I'm not saying all kids will be like that but for the most part, kids just want to go play. The parents may be a different story. Adults are much bigger *******s.

I'll also say that many of my customers are very wealthy. The top 1% people. They are also some of the best people I've ever met. Super friendly, very understanding and smart people that don't look down on others. There are certainly exceptions as there are in any group but for the most part. The people that I've found tend to be the biggest jerks are the ones with a little money that think they have a lot. I would think in a city as diverse as New Orleans it would be a non issue for most.
 

superchuck500

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k, so i posted the below thread a few years ago and i thought we had a decent discussion (though there were many red thumbs for even starting the thread:idunno:)
http://saintsreport.com/forums/f3/d...nancial-means-328255/index4.html#.V-kzOYgrKM8

so here is "son of" that thread:
b/c my wife teaches at a certain area "good" school, my oldest is able to go start going there this year (we also happened to find a place a block away so we jumped on that - the house is just basic NO shotgun - no frills but not a bad place)
he's already had to playdates at friends' houses
when my wife took him to the first house said said he gasped at the size of it - and that was a gut punch for her (it's very complicated)

We haven't had any of his friends over (we've just finished unpacking and there's a 2 1/2 yr old that complicates plans as well), but I'm sure the topic is coming up soon
I know that my wife is dreading the idea of having a kid from super nice house come over to our much more humble home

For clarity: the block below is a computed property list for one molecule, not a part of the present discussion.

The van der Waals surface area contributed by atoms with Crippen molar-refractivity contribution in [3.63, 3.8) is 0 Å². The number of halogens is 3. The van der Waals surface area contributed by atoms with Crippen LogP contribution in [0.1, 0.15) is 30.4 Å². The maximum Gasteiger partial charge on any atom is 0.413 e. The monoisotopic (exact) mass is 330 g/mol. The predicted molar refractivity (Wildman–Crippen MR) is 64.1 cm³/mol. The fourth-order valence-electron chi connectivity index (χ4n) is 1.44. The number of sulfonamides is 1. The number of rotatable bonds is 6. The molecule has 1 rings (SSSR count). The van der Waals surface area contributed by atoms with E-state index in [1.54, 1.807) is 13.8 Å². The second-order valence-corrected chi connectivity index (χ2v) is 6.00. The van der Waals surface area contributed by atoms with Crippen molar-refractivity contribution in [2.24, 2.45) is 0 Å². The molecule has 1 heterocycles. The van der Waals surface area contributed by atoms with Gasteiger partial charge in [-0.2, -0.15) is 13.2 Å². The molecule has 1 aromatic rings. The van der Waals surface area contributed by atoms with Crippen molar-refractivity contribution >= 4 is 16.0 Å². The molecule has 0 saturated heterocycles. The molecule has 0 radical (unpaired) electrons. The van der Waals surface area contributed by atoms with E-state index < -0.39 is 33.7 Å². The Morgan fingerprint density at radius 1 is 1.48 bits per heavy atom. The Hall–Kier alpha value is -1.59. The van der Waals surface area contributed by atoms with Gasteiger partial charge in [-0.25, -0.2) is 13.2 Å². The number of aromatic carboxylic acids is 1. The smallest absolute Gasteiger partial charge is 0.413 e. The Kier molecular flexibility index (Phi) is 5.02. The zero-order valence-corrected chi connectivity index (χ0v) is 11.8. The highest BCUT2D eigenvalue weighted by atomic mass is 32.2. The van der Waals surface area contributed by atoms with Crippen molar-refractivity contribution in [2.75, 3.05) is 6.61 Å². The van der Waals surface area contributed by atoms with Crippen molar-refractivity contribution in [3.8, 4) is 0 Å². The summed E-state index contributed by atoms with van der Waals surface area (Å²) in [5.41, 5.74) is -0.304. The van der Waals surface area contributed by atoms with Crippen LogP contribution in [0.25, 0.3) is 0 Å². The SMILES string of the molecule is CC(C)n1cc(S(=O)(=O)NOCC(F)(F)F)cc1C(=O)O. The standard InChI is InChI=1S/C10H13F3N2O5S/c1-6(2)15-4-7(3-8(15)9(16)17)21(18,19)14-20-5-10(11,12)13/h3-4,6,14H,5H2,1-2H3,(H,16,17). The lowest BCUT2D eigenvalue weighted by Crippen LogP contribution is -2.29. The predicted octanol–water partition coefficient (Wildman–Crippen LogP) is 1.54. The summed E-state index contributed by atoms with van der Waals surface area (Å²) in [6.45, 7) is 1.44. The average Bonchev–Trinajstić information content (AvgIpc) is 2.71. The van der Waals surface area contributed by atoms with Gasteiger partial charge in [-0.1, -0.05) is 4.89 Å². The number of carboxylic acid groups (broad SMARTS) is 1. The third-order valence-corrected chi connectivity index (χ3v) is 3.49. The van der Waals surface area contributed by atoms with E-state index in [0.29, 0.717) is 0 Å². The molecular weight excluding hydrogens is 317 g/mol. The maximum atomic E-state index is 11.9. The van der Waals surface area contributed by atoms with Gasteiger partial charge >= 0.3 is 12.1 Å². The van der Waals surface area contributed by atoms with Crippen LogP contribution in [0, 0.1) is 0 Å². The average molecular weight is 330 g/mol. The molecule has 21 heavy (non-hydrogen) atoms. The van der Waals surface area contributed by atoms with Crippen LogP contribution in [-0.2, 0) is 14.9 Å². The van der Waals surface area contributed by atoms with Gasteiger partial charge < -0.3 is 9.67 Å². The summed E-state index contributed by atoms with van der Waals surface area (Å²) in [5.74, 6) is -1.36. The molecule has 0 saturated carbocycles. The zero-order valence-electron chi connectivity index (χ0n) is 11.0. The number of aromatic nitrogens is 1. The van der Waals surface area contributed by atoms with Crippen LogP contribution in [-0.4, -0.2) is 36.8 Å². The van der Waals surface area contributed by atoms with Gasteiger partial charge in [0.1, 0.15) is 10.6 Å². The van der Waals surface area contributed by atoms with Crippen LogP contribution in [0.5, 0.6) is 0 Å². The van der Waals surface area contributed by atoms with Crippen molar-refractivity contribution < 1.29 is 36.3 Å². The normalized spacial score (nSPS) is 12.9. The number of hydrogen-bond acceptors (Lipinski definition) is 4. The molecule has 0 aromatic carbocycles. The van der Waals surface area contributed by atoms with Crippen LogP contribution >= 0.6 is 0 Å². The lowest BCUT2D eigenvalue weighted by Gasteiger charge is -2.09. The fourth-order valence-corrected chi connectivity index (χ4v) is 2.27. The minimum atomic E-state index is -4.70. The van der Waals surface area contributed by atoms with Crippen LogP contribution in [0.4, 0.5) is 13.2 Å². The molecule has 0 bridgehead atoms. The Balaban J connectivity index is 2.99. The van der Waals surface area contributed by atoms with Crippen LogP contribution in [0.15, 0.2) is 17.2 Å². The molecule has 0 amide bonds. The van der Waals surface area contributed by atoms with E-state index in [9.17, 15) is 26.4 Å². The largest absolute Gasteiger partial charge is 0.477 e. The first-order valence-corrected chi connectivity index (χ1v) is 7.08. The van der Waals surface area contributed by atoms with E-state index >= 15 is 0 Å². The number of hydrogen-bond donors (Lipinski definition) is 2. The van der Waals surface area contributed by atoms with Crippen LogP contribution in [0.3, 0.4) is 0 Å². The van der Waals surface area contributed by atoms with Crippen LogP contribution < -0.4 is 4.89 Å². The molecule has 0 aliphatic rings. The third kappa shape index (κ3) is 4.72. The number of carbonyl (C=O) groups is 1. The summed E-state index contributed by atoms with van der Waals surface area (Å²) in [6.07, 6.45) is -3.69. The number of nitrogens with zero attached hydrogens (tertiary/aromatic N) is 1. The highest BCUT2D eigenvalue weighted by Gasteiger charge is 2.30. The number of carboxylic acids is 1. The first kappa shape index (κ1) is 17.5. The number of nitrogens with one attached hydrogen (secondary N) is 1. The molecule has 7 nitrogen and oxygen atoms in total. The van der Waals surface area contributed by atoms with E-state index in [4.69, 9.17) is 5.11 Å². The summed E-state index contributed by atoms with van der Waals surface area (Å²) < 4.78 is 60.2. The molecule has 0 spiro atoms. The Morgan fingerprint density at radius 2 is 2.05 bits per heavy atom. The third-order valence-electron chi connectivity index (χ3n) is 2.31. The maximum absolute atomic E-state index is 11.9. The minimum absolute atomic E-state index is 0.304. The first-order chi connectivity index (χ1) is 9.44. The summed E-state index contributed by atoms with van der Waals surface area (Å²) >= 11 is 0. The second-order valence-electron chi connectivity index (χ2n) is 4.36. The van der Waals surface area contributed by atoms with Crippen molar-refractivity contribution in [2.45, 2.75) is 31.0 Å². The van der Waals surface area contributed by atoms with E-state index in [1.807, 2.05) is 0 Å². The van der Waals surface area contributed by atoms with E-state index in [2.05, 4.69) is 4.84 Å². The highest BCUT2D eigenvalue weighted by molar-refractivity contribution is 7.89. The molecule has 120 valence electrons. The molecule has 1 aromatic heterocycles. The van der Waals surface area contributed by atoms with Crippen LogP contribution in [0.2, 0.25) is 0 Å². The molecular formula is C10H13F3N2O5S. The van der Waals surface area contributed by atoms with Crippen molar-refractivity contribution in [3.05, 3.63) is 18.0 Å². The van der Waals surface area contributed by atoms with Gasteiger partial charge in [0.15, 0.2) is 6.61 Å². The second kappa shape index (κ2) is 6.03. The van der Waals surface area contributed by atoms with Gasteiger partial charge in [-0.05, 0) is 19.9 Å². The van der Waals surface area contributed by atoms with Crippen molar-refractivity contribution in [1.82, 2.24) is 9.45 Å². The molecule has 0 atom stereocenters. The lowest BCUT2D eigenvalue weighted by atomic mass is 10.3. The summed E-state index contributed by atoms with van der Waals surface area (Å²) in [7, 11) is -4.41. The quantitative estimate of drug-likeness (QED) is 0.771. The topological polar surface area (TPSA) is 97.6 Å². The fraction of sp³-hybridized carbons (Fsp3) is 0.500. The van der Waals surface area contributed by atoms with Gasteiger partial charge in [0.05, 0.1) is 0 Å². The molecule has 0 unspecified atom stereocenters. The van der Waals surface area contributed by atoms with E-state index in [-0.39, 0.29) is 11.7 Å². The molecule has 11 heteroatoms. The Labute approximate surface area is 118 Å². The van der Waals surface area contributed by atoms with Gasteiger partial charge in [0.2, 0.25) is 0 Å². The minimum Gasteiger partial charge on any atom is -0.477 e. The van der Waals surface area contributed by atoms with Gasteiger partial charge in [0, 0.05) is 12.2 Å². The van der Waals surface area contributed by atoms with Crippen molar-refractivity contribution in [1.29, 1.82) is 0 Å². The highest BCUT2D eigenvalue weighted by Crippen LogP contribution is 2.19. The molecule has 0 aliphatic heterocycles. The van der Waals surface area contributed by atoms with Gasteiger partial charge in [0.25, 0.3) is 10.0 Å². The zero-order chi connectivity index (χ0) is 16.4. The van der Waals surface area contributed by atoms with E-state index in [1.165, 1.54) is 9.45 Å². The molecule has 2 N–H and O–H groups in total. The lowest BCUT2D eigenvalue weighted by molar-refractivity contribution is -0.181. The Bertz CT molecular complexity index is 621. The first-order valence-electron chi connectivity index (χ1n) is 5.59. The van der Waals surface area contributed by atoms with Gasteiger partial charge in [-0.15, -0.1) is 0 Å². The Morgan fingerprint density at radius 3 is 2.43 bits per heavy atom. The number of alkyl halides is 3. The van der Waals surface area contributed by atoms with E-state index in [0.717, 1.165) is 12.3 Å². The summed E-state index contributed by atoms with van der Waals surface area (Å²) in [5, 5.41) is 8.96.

insights?
My two cents: I think that diversity of all kinds (and certainly including socio-economic diversity) is great for kids because it teaches them perspective and helps them understand that there are all different kinds of people and experiences in the world. Plus, I think children aren't nearly as analytic about it as adults are and that's a good thing. They should build friendships without worrying about that kind of stuff and adults should try not to "teach" them hangups. Having diverse friendships and experiences are good for all involved and should be encouraged IMO. It's also important for parents to help with context - to help the children understand that these things do not define us, or set us into any particular category, whether it relate to racial, religious, socio-economic or any other characteristic . . . if the child is asking questions or making comments (if not, let the friendships develop organically).

When I was growing up on the northshore, the friends I grew up with were not all that racially or religiously diverse, but we were quite economically diverse. There were kids in gated communities with golf-courses, kids from very modest lower-income neighborhoods, kids from trailer parks, and kids from more rural areas. My class in particular was fairly intermingled - we didn't have a lot of cliques based on economic stratification, and I think we were a deeper, more friendly, and connected group of people because of that. I didn't see the same with other classes that we were in school with.

Specifically, I think it is valuable for kids from families with more means to have friends from families with lesser means - helps give them perspective about valuing individuals and not being an ******* just because you have nice things (or judging someone else for not). Similarly, it can be valuable for kids from more modest backgrounds to have friends with more means because it can set their context to not resent or prejudge someone just because they have nicer things, or they might get to experience something as the friend that their parents might not have been able to provide.

I just think diversity is always good - and it is important for parents to encourage it, and keep it in context (when appropriate).
 

efil4stnias

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k, so i posted the below thread a few years ago and i thought we had a decent discussion (though there were many red thumbs for even starting the thread:idunno:)